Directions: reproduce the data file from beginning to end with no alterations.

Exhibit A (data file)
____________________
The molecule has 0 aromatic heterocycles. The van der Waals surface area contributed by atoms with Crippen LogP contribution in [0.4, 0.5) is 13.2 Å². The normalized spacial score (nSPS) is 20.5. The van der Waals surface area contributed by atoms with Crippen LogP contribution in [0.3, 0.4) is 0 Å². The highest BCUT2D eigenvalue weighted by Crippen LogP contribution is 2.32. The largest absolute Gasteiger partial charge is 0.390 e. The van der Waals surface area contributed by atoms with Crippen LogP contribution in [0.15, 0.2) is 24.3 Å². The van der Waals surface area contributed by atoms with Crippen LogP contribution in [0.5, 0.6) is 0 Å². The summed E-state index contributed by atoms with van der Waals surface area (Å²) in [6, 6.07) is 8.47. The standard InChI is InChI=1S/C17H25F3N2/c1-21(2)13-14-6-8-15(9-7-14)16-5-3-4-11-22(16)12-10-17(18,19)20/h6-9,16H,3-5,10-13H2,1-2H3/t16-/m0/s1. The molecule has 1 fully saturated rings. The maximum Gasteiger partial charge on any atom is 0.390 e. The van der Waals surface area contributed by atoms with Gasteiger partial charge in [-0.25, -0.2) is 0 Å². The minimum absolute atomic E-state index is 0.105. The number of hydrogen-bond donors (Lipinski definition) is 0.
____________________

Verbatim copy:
The molecule has 0 aromatic heterocycles. The van der Waals surface area contributed by atoms with Crippen LogP contribution in [0.4, 0.5) is 13.2 Å². The normalized spacial score (nSPS) is 20.5. The van der Waals surface area contributed by atoms with Crippen LogP contribution in [0.3, 0.4) is 0 Å². The highest BCUT2D eigenvalue weighted by Crippen LogP contribution is 2.32. The largest absolute Gasteiger partial charge is 0.390 e. The van der Waals surface area contributed by atoms with Crippen LogP contribution in [0.15, 0.2) is 24.3 Å². The van der Waals surface area contributed by atoms with Crippen LogP contribution in [0.5, 0.6) is 0 Å². The summed E-state index contributed by atoms with van der Waals surface area (Å²) in [6, 6.07) is 8.47. The standard InChI is InChI=1S/C17H25F3N2/c1-21(2)13-14-6-8-15(9-7-14)16-5-3-4-11-22(16)12-10-17(18,19)20/h6-9,16H,3-5,10-13H2,1-2H3/t16-/m0/s1. The molecule has 1 fully saturated rings. The maximum Gasteiger partial charge on any atom is 0.390 e. The van der Waals surface area contributed by atoms with Gasteiger partial charge in [-0.25, -0.2) is 0 Å². The minimum absolute atomic E-state index is 0.105. The number of hydrogen-bond donors (Lipinski definition) is 0.